(Adds detail, quote)
OSLO Aug 29 Norway's central bank will in the
future buy crowns for the government to use for its budget
spending, reversing its past practice of selling the Norwegian
currency, the central bank said on Friday.
The bank has in the past bought foreign currency on the
market, converting the country's vast oil tax income and giving
the cash to its $890 billion sovereign wealth fund -- commonly
known as the oil fund -- so it could buy stocks, bonds and real
But Norway's local currency tax income will no longer cover
budget spending and the government will have to dip into the
foreign currency tax income collected by Petoro, the holding
firm that manages the state's direct financial interests (SDFI)
in oil and gas licences.
The central bank will stay off the foreign exchange market
"Somewhat further ahead, the taxes in Norwegian crowns will
not be sufficient to cover the spending of petroleum revenues,"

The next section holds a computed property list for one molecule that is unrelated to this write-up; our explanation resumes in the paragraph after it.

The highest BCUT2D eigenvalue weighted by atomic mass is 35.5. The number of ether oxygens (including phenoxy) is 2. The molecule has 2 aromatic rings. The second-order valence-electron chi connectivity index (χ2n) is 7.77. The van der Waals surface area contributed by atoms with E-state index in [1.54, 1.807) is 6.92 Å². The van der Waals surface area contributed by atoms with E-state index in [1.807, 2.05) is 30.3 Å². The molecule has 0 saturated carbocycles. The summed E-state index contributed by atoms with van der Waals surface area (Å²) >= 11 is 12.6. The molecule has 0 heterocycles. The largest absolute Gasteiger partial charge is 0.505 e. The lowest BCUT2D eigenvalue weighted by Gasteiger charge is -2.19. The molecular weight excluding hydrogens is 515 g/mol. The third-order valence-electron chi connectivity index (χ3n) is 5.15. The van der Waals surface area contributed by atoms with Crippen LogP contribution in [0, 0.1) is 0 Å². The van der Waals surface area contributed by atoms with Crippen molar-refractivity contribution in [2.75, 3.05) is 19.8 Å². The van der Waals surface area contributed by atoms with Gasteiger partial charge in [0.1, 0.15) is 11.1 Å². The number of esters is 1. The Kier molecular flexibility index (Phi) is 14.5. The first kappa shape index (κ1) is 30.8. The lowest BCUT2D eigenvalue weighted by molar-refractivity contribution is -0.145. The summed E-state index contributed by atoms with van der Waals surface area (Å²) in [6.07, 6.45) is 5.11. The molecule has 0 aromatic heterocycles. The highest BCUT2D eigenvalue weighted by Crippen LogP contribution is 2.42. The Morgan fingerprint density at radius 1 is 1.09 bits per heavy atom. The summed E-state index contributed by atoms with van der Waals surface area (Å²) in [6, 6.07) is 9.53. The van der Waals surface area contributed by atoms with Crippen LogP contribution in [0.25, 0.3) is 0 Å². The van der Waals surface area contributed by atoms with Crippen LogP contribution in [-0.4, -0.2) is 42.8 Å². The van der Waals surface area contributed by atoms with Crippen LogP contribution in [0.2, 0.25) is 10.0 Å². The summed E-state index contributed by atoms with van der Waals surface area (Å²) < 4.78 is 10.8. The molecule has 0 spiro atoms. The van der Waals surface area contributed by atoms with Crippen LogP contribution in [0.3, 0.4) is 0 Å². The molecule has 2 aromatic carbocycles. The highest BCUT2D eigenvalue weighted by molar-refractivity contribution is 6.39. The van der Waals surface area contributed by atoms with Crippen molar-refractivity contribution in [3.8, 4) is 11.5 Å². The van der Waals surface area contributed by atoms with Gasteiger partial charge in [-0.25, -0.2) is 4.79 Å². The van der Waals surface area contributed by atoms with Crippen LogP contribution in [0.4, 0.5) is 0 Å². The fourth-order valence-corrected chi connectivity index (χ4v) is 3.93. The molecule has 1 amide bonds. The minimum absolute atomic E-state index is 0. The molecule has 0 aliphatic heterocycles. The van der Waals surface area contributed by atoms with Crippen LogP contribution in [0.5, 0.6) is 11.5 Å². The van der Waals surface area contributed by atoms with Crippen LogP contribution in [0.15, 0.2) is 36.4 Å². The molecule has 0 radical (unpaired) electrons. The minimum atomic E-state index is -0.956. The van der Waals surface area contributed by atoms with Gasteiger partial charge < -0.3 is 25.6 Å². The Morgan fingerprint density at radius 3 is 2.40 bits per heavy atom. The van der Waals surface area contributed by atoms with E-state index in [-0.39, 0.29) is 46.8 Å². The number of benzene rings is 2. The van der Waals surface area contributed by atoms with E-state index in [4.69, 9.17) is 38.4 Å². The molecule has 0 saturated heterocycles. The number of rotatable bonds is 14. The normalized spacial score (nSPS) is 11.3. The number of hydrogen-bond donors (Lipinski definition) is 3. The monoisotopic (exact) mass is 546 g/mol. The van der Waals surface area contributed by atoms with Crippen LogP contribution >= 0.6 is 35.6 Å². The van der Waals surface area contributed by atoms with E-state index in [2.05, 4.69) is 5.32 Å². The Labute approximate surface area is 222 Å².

the bank said in a statement.
"In the same way that Norges Bank has purchased foreign
exchange for the (oil fund), the bank will be selling SDFI
revenues in foreign currency on behalf of the government to
cover the non-oil deficit on the central government budget," the
Norway's government has been spending more and more of its
saved up oil wealth even though the spending, as a percentage of
the oil fund, it falling, as the fund is growing rapidly.
The state is allowed to spend up to 4 percent of the money
saved up in the fund each year but the actual spending will be
below 3 percent, even as it reaches a record high in nominal
(Reporting by Balazs Koranyi; Editing by Toby Chopra)